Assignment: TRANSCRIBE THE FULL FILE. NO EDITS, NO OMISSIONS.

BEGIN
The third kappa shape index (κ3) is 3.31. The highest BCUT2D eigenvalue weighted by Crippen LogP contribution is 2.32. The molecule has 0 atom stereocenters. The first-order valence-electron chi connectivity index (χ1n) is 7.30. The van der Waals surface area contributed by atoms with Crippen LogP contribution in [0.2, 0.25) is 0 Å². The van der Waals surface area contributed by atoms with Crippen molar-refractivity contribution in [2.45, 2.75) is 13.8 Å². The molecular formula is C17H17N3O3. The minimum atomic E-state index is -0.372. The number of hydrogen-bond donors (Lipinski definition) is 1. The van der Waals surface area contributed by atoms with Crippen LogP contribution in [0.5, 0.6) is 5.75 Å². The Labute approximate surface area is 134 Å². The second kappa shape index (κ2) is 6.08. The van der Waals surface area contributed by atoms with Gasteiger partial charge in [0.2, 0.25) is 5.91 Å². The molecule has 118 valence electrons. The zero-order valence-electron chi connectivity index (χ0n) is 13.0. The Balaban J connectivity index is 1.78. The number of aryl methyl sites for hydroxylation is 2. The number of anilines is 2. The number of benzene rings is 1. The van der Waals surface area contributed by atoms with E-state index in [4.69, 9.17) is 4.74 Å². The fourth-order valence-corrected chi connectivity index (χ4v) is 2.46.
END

The third kappa shape index (κ3) is 3.31. The highest BCUT2D eigenvalue weighted by Crippen LogP contribution is 2.32. The molecule has 0 atom stereocenters. The first-order valence-electron chi connectivity index (χ1n) is 7.30. The van der Waals surface area contributed by atoms with Crippen LogP contribution in [0.2, 0.25) is 0 Å². The van der Waals surface area contributed by atoms with Crippen molar-refractivity contribution in [2.45, 2.75) is 13.8 Å². The molecular formula is C17H17N3O3. The minimum atomic E-state index is -0.372. The number of hydrogen-bond donors (Lipinski definition) is 1. The van der Waals surface area contributed by atoms with Crippen LogP contribution in [0.5, 0.6) is 5.75 Å². The Labute approximate surface area is 134 Å². The second kappa shape index (κ2) is 6.08. The van der Waals surface area contributed by atoms with Gasteiger partial charge in [0.2, 0.25) is 5.91 Å². The molecule has 118 valence electrons. The zero-order valence-electron chi connectivity index (χ0n) is 13.0. The Balaban J connectivity index is 1.78. The number of aryl methyl sites for hydroxylation is 2. The number of anilines is 2. The number of benzene rings is 1. The van der Waals surface area contributed by atoms with E-state index in [4.69, 9.17) is 4.74 Å². The fourth-order valence-corrected chi connectivity index (χ4v) is 2.46.